Renegade flight attendant Steven Slater might want his job back at JetBlue Airlines, but the company's top officials are already questioning what set off his now-legendary meltdown on a New York-bound flight this week.
"There's much more to this story that we don't know," wrote JetBlue COO Rob Maruster in an internal memo obtained by the Wall Street Journal.
Slater's attorney said the 38-year-old has flying "in his blood," but JetBlue is trying to determine what set that blood to boiling Monday, when Slater spewed a string of curses over the public address system and made a daring -- if short-lived -- getaway down the plane's emergency chute, sliding onto the tarmac with two beers in hand. He was later arrested at home in Queens, N.Y.
"Was there an altercation on the flight that precipitated or motivated Mr. Slater's action? It's unclear," Maruster wrote. "No one has stepped forward to tell their side of the story, and multiple Customers from different areas of the cabin have given interviews that tell a different story. It's difficult to know with certainty what really happened."
Maruster made clear in his memo, sent to staff and JetBlue's board of directors, that no trigger could possibly excuse Slater's actions, which Maruster described as "unacceptable" -- and deadly serious.
"Slides deploy extremely quickly, with enough force to kill a person," he wrote. "Slides can be as dangerous as a gun, and that's the reason we have intensive initial and recurrent training. It is an insult to all aviation professionals to have this particular element of the story treated without the seriousness it deserves."
While Slater's actions have prompted support from people who have fantasized about making a similar exit from an unpleasant job, some passengers have come forward to criticize him as brusque and cranky throughout the 90-minute flight from Pittsburgh. One passenger portrayed Slater as the instigator, saying he cursed without provocation at a woman who had asked about her bag.
Attorney Howard Turman portrayed his client as hardworking, loyal and surprised by his own overnight fame.
Slater "wants to thank the world for its understanding," Turman said, referring to the Internet and media response to his client's public unraveling.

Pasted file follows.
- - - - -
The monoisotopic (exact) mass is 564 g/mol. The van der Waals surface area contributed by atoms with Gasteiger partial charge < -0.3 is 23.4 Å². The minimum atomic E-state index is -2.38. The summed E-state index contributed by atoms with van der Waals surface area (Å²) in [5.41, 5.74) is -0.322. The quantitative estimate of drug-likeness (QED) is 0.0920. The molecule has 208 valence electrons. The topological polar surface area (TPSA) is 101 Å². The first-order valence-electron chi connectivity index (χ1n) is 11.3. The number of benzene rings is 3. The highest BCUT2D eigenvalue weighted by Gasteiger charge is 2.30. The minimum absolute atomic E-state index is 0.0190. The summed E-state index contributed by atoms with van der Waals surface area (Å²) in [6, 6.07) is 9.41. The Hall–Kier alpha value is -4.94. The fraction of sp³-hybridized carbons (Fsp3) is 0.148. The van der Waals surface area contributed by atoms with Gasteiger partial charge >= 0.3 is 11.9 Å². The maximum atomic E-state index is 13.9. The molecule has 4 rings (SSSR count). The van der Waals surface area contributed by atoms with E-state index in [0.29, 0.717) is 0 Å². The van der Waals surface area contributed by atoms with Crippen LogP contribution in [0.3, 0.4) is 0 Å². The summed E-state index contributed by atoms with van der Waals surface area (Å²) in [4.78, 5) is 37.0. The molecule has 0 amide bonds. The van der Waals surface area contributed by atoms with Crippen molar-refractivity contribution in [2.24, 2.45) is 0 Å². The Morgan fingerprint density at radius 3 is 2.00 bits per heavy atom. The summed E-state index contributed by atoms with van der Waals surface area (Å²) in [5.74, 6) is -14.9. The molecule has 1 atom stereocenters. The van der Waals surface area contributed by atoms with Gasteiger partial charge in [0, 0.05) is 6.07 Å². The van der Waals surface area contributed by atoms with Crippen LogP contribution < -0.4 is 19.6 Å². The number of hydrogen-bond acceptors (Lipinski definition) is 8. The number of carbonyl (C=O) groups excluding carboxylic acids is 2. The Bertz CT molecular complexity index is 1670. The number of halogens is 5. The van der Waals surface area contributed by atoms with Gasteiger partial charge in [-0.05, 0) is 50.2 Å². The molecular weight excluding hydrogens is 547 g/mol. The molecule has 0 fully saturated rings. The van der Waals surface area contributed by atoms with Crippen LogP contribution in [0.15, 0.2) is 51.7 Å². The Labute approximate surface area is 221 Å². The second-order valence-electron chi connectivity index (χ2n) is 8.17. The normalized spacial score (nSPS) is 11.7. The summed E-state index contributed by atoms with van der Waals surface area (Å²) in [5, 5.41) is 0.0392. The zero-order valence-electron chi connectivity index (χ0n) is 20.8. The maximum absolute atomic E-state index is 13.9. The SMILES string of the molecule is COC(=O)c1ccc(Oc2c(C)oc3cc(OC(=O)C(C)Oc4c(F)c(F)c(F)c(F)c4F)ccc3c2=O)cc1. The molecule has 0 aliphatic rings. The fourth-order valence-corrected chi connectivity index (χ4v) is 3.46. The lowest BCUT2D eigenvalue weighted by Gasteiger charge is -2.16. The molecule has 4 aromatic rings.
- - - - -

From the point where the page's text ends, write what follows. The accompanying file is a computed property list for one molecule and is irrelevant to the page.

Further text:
"This is a man who only cares about his industry," the attorney said, adding that Slater especially cares about JetBlue, which "has been a fair and understanding airline."
Slater would not talk about his actions Thursday. He smiled silently for most of the 10-minute news conference, then offered a brief thanks to the public, saying, "It's been amazing, the support and love ... everything that's been brought to me."
Turman denied Slater was belligerent and said the entire affair can be blamed on a "lack of civility on the part of one passenger."
Passenger Lauren Dominijanni, 25, of Pittsburgh, said that during the trip, when she asked Slater for a wipe to clean up coffee that had been spilled on her seat, he rolled his eyes, blurted an exasperated "What?" and gestured to the gash on his head. He then told her he needed to take care of himself first, she said.
Later, after the plane landed, passengers said they heard Slater and other crew members repeatedly instruct a passenger to remain seated until the jet reached the gate. The traveler apparently didn't listen. Slater ultimately had to leave his seat to get the person to sit down.
Authorities said Slater had grabbed at least one beer from the jet's galley before jumping out. Turman denied that his client had been drinking during the flight.
Asked about Slater's references on a social networking site about his battle with addiction, Turman would not comment.
Slater faces charges of criminal mischief, reckless endangerment and trespassing.
The Associated Press contributed to this report.